MEXICO CITY—Were Enrique Pena Nieto eligible for re-election in Mexico’s 2018 presidential race, most analysts believe he would be soundly beaten. Pena Nieto is plagued by corruption scandals, rising crime rates and, above all, the sense that he represents the very worst of the country’s oldest political party, the Institutional Revolutionary Party, or PRI; his six-year-term, which ends next December, has exposed many of the fault lines that continue to undermine Mexico’s potential. Add U.S. President Donald Trump’s bullying tactics on trade and border security, and the resurgence of veteran leftist Andres Manuel Lopez Obrador in the polls, and until recently some saw the result of July’s election as a foregone conclusion.
Yet the announcement of Jose Antonio Meade as the PRI’s candidate on Nov. 27 has set the stage for what is likely to be a fiercely competitive race between the incumbent party—center-left, pro-market—and the National Regeneration Movement, or Morena, led by Lopez Obrador, who has revived the rhetoric of Mexico’s populist leaders of the 1970s. Pena Nieto looks set to leave office as a deeply contradictory figure whose government enabled the passage of the country’s most important economic reforms in three decades, yet whose personal image and that of his party have been stained by scandal and bloodshed.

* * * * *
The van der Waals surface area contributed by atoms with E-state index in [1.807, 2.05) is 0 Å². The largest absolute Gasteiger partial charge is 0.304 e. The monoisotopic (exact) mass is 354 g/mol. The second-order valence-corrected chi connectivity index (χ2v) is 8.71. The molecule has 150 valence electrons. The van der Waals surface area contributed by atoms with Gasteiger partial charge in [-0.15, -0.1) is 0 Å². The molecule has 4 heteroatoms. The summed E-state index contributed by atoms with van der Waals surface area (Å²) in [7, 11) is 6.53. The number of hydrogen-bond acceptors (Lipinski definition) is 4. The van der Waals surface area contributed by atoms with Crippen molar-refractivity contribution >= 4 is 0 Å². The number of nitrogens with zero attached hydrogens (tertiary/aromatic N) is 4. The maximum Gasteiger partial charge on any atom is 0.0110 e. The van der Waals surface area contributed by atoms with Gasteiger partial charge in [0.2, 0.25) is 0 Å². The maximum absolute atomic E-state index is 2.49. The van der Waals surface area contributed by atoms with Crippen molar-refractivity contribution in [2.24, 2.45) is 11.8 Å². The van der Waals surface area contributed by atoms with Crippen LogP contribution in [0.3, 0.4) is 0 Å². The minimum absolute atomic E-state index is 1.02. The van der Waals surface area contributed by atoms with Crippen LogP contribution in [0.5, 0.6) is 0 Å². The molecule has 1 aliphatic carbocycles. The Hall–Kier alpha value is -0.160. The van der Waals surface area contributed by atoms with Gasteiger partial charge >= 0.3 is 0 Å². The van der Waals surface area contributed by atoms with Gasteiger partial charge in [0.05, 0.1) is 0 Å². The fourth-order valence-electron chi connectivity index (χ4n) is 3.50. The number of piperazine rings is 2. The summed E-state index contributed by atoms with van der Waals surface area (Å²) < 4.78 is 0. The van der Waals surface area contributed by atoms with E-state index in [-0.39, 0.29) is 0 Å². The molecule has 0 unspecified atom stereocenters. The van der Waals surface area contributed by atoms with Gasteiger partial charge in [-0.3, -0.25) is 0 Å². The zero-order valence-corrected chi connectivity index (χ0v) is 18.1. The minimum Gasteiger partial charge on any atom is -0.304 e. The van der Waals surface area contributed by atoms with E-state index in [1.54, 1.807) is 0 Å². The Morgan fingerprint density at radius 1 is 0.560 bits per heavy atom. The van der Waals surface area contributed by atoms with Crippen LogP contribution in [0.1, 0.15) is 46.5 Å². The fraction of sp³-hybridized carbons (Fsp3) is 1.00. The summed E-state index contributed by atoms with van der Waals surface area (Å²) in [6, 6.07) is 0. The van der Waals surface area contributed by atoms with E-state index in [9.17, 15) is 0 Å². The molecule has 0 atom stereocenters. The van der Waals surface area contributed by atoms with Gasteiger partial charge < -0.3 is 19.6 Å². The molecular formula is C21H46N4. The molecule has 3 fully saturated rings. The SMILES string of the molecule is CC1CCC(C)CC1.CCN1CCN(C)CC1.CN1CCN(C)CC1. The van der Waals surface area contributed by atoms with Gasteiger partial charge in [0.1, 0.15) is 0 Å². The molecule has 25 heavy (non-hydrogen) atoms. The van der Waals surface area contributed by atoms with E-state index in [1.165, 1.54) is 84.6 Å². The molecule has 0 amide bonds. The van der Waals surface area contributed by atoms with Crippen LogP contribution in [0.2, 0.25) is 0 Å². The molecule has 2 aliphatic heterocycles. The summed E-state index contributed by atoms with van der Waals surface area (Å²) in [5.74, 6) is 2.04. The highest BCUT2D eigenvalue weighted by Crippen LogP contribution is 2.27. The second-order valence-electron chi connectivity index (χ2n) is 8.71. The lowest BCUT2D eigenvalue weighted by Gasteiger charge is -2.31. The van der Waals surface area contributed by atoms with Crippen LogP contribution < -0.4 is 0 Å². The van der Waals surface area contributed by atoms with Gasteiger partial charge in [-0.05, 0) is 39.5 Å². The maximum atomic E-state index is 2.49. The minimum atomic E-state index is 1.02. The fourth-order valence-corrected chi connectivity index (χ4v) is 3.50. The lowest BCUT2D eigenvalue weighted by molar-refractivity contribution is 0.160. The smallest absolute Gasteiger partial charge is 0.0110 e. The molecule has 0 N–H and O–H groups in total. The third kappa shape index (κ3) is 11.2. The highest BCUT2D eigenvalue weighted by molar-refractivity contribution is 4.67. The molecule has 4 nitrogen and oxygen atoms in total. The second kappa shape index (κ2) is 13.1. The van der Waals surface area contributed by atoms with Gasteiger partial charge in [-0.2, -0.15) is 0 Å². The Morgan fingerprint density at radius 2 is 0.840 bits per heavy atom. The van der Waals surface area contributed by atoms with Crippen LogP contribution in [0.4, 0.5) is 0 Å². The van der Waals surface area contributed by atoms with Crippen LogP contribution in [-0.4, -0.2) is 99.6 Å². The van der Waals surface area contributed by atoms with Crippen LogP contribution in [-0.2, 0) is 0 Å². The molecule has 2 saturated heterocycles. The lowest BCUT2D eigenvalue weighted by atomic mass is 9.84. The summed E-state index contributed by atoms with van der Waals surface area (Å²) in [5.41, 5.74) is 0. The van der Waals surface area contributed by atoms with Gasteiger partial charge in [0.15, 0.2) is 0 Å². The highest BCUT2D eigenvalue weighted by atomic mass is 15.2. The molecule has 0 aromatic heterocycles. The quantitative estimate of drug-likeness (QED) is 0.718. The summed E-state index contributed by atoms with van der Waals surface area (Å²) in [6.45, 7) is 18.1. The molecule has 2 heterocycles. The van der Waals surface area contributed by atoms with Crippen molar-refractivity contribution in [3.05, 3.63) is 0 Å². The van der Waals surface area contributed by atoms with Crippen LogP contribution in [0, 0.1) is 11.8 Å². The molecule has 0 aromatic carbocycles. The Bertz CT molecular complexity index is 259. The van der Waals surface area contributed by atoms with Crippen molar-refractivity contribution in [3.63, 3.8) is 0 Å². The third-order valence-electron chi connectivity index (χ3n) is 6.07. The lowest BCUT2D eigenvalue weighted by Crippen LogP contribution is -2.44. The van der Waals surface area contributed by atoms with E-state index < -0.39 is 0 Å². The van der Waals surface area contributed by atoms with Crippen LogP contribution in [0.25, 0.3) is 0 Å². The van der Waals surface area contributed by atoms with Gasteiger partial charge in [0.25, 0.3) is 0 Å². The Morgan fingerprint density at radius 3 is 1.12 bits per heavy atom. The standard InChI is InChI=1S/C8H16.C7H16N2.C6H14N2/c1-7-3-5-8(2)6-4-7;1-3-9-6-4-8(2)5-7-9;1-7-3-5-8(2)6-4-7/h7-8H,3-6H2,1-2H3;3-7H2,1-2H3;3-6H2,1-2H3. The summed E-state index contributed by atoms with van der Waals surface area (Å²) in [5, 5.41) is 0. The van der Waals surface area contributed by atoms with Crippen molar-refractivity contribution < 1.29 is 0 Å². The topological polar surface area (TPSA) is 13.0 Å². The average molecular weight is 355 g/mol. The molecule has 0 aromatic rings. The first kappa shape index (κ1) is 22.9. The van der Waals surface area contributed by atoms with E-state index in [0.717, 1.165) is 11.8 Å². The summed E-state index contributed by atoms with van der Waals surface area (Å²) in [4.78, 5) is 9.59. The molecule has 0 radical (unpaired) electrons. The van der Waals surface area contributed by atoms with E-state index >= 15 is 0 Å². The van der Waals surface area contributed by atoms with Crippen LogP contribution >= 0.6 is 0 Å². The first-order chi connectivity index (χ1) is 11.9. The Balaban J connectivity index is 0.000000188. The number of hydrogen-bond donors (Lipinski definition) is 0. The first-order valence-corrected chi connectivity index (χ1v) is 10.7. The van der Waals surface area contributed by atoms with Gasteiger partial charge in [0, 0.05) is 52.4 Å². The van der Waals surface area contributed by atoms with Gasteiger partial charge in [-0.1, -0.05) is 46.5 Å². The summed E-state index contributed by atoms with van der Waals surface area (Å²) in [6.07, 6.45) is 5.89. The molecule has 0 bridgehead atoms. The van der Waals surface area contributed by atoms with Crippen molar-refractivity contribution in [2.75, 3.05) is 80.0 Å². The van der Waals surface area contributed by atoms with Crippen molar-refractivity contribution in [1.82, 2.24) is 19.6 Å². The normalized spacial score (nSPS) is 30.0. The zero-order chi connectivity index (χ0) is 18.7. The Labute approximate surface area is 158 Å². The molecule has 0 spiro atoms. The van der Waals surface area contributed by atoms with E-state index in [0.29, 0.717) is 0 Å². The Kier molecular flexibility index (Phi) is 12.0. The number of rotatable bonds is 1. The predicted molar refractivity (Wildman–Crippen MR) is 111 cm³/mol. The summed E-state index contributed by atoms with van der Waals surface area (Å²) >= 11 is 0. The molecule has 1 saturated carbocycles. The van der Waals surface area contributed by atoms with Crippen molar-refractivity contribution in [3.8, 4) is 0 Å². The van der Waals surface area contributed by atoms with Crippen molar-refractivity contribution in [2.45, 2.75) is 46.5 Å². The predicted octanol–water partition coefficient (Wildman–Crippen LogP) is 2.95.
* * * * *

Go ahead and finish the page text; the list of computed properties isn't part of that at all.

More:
“I think that Pena Nieto’s term will ultimately be remembered in two ways,” says Carlos Bravo Regidor, a political scientist at the Center for Research and Teaching in Economics in Mexico City. “In the short term, it will be remembered as six years of corruption, impunity and violence. In the long term, perhaps, for the merits of the reforms, above all those concerning public education and energy. But as Keynes liked to say, in the long term we are all dead.”